Sunday, 5 October 2014

Making Planning Work For You

There has been some discussion recently on Twitter about planning. It seems that trainee teachers are expected to plan to the nth degree which in my view is unnecessary and actually demoralising for the poor students that have to do it. Universities clearly want their students to consider every possible angle of every lesson. This is unrealistic and does not prepare student teachers for the their first teaching post. If it did, no qualified teachers would last more than a year as they would have been swamped in planning and probably gone insane.

Having said this, of course I do think that planning is a vital part of the teaching process. I just think that with a little thought, it can be made less of a burden and actually become a useful part of the creative process.

First of all, planning must come from assessment and these assessments must be accurate. This assessment could be in the form of marking and/or assessed pieces of work. I am often wary of commercially produced schemes of work that are set out lesson by lesson, unit by unit. The problem with teaching directly from such a scheme is that you might be teaching things that your children can already do.My advice with schemes like these is to pick and choose the bits that fit in with what you have assessed that your children need to learn.

Secondly, once your assessments have identified which areas you need to teach next, the next step should be to consider what will be the outcomes of your planning. Never start with activities. The outcomes should be the first thought then decide on which activities will best lead to those outcomes being achieved.

Thirdly, the amount of written planning should be decided by you in that it should be the minimum that you need to write down in order to deliver effective lessons. In the schools I have worked in, there has been a great disparity in the amount of planning required. The amount usually being decided by the head teacher. The best system for me is the one detailed below as it allows you to stagger planning and also have a better view of where you are going with a series of lessons. It also allows for a little more freedom.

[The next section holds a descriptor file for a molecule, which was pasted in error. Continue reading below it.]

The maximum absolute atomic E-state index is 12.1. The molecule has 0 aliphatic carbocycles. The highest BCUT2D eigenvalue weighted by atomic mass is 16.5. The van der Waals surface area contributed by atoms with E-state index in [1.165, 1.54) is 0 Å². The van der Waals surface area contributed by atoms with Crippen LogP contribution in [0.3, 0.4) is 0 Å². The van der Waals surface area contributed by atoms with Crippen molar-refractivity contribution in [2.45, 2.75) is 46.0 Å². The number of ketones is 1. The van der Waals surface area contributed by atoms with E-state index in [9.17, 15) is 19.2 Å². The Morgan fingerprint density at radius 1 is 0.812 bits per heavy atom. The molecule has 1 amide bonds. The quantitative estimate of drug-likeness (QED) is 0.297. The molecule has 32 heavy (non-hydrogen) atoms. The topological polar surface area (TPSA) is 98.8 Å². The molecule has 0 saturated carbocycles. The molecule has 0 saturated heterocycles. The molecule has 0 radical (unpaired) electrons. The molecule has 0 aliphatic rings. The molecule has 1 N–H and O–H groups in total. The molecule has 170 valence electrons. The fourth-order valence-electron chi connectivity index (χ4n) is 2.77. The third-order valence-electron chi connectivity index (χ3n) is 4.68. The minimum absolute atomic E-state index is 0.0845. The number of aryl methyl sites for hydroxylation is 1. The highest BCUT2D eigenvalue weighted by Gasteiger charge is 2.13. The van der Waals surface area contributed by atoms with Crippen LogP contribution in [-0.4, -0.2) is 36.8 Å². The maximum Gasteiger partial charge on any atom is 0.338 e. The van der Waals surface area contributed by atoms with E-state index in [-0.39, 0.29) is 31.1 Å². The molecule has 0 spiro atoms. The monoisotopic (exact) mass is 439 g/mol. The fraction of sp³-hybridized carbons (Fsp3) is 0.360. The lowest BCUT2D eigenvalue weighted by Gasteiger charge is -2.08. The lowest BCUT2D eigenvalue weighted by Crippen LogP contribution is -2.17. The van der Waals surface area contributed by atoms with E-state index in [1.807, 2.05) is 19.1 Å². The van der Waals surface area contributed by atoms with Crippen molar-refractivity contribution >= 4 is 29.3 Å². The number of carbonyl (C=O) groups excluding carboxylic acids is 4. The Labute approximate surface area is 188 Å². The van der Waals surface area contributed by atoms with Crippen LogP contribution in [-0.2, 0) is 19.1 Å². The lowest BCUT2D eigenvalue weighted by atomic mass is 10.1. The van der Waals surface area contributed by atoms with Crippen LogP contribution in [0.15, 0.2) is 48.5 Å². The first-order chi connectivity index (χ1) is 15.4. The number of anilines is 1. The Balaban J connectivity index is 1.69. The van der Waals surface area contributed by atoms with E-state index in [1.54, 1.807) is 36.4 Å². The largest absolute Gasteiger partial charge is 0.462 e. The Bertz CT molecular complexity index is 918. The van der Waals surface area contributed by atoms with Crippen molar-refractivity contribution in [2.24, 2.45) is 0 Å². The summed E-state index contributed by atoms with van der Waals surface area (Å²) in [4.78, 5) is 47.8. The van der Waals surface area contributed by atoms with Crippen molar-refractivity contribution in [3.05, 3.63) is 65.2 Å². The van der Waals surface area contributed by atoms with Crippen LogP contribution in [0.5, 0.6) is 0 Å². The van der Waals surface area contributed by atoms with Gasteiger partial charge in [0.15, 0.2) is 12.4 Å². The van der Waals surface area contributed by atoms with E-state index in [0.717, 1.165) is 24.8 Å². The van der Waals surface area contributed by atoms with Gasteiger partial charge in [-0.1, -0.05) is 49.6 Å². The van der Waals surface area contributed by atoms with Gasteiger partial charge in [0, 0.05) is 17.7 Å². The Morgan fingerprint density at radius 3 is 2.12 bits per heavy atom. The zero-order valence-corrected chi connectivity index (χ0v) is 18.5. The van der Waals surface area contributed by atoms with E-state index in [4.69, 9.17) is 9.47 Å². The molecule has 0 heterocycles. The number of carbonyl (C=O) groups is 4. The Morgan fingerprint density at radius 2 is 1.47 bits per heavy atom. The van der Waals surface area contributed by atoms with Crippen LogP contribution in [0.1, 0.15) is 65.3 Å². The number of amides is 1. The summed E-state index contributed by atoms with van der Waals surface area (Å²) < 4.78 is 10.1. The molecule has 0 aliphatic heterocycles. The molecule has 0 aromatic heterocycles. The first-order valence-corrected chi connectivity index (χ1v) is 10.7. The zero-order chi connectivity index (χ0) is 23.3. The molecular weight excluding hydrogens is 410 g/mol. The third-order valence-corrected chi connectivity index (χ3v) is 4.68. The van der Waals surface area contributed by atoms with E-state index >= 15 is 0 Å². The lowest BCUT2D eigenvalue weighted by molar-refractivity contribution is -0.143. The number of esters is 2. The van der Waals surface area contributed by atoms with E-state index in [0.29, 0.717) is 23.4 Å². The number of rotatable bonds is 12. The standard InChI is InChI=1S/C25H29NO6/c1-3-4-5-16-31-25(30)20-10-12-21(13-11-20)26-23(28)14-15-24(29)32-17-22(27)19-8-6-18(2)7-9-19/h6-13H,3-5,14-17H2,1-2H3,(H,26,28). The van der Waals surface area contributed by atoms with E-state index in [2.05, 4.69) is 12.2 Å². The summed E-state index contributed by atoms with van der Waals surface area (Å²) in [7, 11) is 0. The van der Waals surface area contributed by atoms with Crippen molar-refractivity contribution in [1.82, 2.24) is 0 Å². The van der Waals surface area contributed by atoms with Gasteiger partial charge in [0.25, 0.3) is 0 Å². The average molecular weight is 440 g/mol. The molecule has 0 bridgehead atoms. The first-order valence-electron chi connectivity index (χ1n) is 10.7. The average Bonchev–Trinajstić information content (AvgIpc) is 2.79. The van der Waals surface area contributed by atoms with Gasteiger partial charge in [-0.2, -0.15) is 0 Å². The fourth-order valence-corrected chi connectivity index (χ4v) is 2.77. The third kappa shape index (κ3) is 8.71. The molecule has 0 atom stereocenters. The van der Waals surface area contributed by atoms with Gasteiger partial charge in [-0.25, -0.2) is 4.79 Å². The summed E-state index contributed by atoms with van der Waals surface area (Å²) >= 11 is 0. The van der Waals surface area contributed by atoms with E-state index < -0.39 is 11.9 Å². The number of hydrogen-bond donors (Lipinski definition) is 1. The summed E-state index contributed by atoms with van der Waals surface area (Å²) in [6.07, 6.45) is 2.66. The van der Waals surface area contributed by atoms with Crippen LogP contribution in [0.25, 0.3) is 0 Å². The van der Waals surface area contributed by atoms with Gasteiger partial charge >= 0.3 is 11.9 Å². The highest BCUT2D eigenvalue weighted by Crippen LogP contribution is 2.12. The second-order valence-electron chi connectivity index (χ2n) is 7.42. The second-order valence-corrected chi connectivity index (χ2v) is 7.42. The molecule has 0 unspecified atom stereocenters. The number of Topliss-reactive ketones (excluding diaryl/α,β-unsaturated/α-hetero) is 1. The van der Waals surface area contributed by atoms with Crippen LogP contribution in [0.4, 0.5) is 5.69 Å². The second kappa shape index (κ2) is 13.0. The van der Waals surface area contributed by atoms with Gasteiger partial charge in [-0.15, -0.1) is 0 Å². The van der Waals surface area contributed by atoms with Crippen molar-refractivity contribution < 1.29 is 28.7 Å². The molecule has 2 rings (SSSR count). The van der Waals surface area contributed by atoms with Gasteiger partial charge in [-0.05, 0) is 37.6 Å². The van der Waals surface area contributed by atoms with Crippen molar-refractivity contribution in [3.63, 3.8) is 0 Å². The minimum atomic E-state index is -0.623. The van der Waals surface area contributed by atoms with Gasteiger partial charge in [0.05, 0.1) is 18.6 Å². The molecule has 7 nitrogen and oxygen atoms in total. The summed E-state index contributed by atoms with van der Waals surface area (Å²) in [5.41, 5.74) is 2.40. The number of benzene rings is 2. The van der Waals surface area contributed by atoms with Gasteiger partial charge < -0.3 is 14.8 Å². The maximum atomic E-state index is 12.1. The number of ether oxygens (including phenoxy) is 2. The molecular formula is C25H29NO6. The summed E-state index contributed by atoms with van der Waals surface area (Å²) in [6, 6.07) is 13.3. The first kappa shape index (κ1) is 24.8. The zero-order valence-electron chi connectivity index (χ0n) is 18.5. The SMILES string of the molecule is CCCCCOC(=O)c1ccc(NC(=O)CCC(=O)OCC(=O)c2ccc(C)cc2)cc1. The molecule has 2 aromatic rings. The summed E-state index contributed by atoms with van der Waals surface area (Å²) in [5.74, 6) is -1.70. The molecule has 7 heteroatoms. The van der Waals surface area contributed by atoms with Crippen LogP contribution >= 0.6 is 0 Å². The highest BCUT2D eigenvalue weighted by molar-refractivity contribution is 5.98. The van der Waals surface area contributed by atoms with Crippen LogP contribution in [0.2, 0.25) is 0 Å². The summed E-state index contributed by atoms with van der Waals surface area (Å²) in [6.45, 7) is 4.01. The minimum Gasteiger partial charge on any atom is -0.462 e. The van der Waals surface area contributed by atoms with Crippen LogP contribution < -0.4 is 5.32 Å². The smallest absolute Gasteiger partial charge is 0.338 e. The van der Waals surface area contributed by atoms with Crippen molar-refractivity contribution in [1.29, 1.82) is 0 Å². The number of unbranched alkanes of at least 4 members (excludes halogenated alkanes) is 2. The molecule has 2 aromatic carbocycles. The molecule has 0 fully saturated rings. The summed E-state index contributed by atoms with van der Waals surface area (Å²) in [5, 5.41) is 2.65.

Maths and English
Planned in two week blocks. With three basic columns - outcomes, objectives and activities. The outcomes for the two weeks are identified from previous assessments. The objectives are how the outcomes are broken down into manageable lesson-sized chinks. Finally the activities for each day are recorded in small boxes with as much detail as the individual teacher requires. If you stagger the Maths and English planning then each week(end) you only need to plan one or the other.

Foundation Subjects
One sheet per half-term which again details required outcomes, objectives and activities.

For all subjects, the planning acts as both medium and short term planning. Evaluations can be written on the back or create a box for them.

I hope this post is helpful as although planning is a vital part of what we do as teachers, it should not take more time than it takes the children to do the activities.

1 comment:

  1. I recognise your point well. One of the things I would say about trainees using those excessive forms is that actually it can get in the way of their effective planning, too.
    I would much rather see a simplified form with clear guidance of elements that should be 'embedded' at each stage. So, for example, when a teacher arrived in her final practice with me and was struggling with time-keeping and stretching the more able, then it made sense for her to focus on these elements in her planning; accordingly, I directed her to change her attention from filling all the boxes to developing those elements. But I did so with the advice that should her university complain that she direct them to me. Otherwise, the fear is that someone will look only at the empty boxes and not at the improving content of the full ones.

    Rather like dodgy Ofsted inspections!